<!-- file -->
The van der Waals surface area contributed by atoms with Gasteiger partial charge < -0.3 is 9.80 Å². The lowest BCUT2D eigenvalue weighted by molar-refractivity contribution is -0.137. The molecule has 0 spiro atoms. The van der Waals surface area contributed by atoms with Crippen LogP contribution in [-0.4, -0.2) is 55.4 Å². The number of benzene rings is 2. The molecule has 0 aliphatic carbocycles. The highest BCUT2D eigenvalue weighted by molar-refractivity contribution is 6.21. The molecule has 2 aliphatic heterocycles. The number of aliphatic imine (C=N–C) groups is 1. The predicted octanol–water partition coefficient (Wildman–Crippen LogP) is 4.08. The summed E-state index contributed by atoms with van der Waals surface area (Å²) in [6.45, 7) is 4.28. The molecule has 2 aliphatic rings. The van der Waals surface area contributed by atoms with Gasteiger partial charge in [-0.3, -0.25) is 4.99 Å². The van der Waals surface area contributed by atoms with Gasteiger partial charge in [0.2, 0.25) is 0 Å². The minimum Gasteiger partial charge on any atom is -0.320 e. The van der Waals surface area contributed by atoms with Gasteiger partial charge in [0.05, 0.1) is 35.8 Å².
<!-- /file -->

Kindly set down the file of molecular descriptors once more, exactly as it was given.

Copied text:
The van der Waals surface area contributed by atoms with Gasteiger partial charge < -0.3 is 9.80 Å². The lowest BCUT2D eigenvalue weighted by molar-refractivity contribution is -0.137. The molecule has 0 spiro atoms. The van der Waals surface area contributed by atoms with Crippen LogP contribution in [-0.4, -0.2) is 55.4 Å². The number of benzene rings is 2. The molecule has 0 aliphatic carbocycles. The highest BCUT2D eigenvalue weighted by molar-refractivity contribution is 6.21. The molecule has 2 aliphatic heterocycles. The number of aliphatic imine (C=N–C) groups is 1. The predicted octanol–water partition coefficient (Wildman–Crippen LogP) is 4.08. The summed E-state index contributed by atoms with van der Waals surface area (Å²) in [6.45, 7) is 4.28. The molecule has 2 aliphatic rings. The van der Waals surface area contributed by atoms with Gasteiger partial charge in [-0.3, -0.25) is 4.99 Å². The van der Waals surface area contributed by atoms with Gasteiger partial charge in [0.2, 0.25) is 0 Å². The minimum Gasteiger partial charge on any atom is -0.320 e. The van der Waals surface area contributed by atoms with Gasteiger partial charge in [0.05, 0.1) is 35.8 Å².